“Phone calls to legislators matter,” she asserts emphatically. “Before this I was like, ‘Okay, what's one more call to a senator or to a representative?’ And during this I'm like, ‘Oh my God, if we had one more.’ They tally them every day, every time you call. They're making legislative decisions based on that feedback.”

“And this is a winning issue,” Brandtner agrees. “The majority of Americans want a federal ban on assault weapons.” Indeed, over the decades various polls have signaled majority support for such a ban. A Gallup meta analysis of polls from 1994 to 2019 found consistent majority support for an assault weapons ban (support that, incidentally, becomes more pronounced when the word “ban” is explicitly used). A 2022 poll from Statista showed that 66% of all voters supported a ban, including 86% of Democrats and 47% of Republicans, with a plurality of Republican voters (34%) “strongly” in support. “We realize that we don't have to live like this. America's mass shooting epidemic is unique to America, because we have access to weapons of war,” she adds. “We don't have tanks in our driveway, we don't need assault weapons in our homes.”

Senators Blumenthal, Feinstein, and Murphy introduced an assault weapons ban in response to the mass shooting in Monterey Park, CA.Alex Wong/Getty Images News/Getty Images

While legislative efforts have to be started from scratch after the expiration of H.R. 1808, the group’s second opportunity has already begun: on Jan. 23, in response to the mass shooting that claimed the lives of 11 people in Monterey Park, California Sen. Dianne Feinstein alongside Connecticut Sens. Richard Blumenthal and Chris Murphy, introduce the Assault Weapons Ban of 2023, which would “ban the sale, transfer, manufacture and importation of military-style assault weapons and high-capacity magazines and other high-capacity ammunition feeding devices.”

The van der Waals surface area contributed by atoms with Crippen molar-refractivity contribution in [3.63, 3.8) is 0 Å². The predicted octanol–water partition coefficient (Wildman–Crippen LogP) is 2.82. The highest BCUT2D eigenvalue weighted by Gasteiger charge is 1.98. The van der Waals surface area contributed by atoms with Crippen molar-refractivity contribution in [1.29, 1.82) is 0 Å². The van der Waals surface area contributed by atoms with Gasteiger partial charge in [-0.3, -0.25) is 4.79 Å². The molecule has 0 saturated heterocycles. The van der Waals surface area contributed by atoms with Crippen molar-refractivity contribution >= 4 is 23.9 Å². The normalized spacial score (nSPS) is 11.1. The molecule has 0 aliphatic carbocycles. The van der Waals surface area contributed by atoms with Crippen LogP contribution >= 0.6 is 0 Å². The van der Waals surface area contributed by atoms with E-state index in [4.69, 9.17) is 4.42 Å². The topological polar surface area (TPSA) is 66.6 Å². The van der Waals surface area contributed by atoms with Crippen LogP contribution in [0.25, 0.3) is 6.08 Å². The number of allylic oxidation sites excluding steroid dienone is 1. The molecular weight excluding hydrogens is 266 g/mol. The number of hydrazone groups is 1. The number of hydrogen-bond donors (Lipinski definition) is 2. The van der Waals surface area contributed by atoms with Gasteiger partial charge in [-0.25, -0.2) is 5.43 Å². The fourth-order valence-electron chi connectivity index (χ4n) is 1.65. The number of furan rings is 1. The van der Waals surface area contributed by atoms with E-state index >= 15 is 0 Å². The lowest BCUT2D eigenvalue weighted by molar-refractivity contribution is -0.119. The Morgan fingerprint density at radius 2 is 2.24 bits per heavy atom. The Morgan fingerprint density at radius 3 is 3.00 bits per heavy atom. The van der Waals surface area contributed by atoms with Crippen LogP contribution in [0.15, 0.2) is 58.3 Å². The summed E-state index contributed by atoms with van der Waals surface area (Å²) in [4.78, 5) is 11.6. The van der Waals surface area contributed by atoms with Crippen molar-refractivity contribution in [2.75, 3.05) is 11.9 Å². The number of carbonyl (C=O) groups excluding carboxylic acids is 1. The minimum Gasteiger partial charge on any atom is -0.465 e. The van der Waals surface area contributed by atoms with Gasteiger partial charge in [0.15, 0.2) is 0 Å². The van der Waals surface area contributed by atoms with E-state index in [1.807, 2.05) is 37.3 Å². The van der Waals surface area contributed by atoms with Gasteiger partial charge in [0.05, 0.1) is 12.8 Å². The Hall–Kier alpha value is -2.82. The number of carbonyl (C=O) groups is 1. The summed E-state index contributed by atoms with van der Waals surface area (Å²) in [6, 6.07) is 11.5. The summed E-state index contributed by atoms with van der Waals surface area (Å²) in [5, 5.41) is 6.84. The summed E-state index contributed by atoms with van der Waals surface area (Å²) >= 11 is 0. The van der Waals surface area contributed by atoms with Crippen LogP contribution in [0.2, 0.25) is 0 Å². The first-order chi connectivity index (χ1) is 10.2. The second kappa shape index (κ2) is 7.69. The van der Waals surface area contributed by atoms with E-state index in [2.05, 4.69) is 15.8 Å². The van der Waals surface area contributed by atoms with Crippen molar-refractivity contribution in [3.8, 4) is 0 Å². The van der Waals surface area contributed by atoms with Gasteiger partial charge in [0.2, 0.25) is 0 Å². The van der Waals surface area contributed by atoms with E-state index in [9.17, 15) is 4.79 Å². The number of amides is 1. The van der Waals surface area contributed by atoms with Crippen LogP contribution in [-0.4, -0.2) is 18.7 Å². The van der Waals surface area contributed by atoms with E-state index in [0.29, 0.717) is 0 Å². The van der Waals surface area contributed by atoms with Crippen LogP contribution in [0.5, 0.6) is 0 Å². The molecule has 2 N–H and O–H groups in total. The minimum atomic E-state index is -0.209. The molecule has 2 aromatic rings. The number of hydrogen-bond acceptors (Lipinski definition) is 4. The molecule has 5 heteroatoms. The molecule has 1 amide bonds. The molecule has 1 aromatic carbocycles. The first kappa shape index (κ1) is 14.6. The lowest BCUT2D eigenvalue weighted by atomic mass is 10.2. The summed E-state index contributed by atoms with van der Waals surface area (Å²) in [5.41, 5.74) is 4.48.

In Biden’s State of the Union address, the president highlighted the efficacy of the 1994 ban over the course of the decade it was in place. “In the 10 years the ban was law, mass shootings went down. After Republicans let it expire, mass shootings tripled,” he said. The bold assertion was not refuted by the Washington Post’s Fact Checker, noting that while the issue is more complex than one law, “The body of research now increasingly suggests the 1994 law was effective in reducing mass-shooting deaths.”

“Every day that we waste is a day that there are potential mass shootings that will and do occur,” Lieberman says. “My hope is that we just continue to get more citizens to stand by us and to stand up against this horror and tragedy, and say that we demand a safer world for our children.”